[TeX:] \documentclass[12pt]{minimal}\begin{document}\begin{equation} \Delta t_{\max } = \frac{{n_{\rm core} l}}{c}\frac{\delta }{{1 - \delta }}, \end{equation}\end{document} Δtmax=ncorelcδ1δ,
and

Eq. 3

[TeX:] \documentclass[12pt]{minimal}\begin{document}\begin{equation} \Delta t_{\rm rms} \cong 0.5\Delta t_{\max}, \end{equation}\end{document} Δtrms0.5Δtmax,
where δ is the difference between the index of the cladding and core and l is the length of the fiber. For a 2-m length of our multimode fiber, δ = 0.053, and thus we would expect at most 270 ps of spread. This value is similar to that found from Eq. 1, which explains why multimode fibers are often treated like simple light pipes. To get the maximum 270 ps of spread, however, would mean that we can simultaneously excite all of the modes of the fiber. In our coupling scheme, collimated light of a diameter similar to that of the core is incident onto the fiber, and we may thus expect to excite only a small subset of the allowed modes of propagation.18 This contrasts with a simple total-internal-reflection model, which would imply that utilizing the full NA of the fiber must lead to the full spread in arrival times.

We have modified our microscope for descanned epidetected FLIM by picking off the signal just prior to incidence on the built-in PMTs and routing it to an externally mounted fast PMT connected to a commercial TCSPC timing electronics module, as described in Sec. 2.2. We also coupled the fiber to one of these detectors to test the effect of fiber collection on TCSPC timing fidelity and to provide the first demonstration of joint time-gated TCSPC FLIM/nondescanned F-CARS modalities. Because CARS is an instantaneous process compared with PMT response time, it is a good measure of the IRF of our system. Thus, by studying the timing variation and spread across the FOV on a homogenous CARS sample, we are able to ascertain the impact of using a multimode fiber on our IRF. Furthermore, by using a sample––as opposed to directly relaying laser light to the detector––we can establish an IRF image, which gives us visual insight into the effects of fiber coupling on arrival time spread. Figure 3 presents an analysis of the photon arrival times of CARS signals from a sample of pure octadecene. We parse the CARS image FOV into seven radial segments to explore the hypothesis that photon arrival times will increase monotonically across the FOV due the excitation of a larger proportion of higher modes in the fiber. Figure 3b presents the averaged CARS signal from each radial section and shows that while there is a monotonic signal delay as a function of radial position in the FOV, this delay is less than 50 ps at the edge of the image. This represents a minimal timing delay within our TCSPC timing bin resolution of 32 ps. Thus, a 2-m-long multimode fiber does not introduce significant timing variation across the 350-μm-diameter FOV considered here. In addition, as shown in the inset of Fig. 3b, the FWHM of the IRF does not significantly broaden across the image. At the periphery of the image, a maximum shift of 46 ps and a maximum broadening of only 17 ps is observed. This timing spread is very small compared to the 270-ps spread one could expect from the excitation of the full range of allowed fiber modes. Although for most FLIM applications the time spread introduced by fiber coupling is negligible, for high-timing-resolution TCSPC applications such as determining short lifetimes, good signal-to-noise measurements of the IRF are important. Typically, the IRF is treated as a constant across the image, and it is collected as a global parameter to be deconvolved from the position-dependant TCSPC image. In our case, one could construct an IRF map for pixel-by-pixel deconvolution. The FLIM signal can then be extracted directly by calibrating against such an IRF map. For example, a CARS arrival time map taken from pixel-by-pixel analysis of the arrival histogram is presented in Fig. 3c, and similar analysis could be useful when using a more dispersive fiber. The radial symmetry of the IRF map further allows averaging of pixels within ring segments to provide improved signal-to-noise in an IRF map.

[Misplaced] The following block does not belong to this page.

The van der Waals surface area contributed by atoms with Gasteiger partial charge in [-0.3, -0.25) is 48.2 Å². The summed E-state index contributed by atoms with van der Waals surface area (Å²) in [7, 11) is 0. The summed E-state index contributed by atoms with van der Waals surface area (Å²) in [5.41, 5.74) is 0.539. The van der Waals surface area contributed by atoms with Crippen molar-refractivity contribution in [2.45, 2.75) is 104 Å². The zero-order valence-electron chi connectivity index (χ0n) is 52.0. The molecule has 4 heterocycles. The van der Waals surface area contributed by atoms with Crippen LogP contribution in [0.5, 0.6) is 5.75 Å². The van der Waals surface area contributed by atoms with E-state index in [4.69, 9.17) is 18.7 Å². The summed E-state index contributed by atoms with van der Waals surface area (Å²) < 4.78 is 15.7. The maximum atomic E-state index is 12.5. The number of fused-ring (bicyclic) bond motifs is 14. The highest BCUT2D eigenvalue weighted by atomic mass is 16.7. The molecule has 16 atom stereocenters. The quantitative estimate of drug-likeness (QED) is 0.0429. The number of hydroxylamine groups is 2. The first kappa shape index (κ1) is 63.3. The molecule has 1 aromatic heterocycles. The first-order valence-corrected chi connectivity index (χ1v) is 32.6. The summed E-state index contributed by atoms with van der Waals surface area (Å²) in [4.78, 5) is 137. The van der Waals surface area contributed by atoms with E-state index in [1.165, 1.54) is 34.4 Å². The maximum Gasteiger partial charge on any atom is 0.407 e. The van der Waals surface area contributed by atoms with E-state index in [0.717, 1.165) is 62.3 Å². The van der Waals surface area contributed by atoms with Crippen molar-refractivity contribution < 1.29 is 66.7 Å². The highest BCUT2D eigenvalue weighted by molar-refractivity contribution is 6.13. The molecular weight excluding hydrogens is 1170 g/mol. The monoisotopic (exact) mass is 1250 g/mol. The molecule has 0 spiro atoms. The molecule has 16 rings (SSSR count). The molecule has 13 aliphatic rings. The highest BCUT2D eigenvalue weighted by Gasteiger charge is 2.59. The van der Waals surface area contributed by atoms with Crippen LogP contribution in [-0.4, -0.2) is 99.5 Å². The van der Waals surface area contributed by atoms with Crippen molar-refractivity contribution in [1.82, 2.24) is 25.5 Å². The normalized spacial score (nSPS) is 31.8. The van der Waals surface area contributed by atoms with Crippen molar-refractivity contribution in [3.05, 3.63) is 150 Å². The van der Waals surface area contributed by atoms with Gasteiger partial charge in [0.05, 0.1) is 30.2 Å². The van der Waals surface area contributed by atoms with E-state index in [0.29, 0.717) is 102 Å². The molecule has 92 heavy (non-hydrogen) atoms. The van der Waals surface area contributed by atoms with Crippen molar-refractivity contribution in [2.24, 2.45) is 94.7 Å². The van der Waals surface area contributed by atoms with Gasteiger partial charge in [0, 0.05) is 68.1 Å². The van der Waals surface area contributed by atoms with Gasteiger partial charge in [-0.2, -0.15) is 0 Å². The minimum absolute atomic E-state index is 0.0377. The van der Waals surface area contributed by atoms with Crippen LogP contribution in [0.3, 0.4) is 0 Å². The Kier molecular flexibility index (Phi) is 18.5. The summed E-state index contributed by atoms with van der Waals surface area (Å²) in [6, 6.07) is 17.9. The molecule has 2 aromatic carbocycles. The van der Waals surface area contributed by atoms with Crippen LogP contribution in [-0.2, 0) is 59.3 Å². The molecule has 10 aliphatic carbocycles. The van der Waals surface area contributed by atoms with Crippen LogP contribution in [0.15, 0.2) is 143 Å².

Fig. 3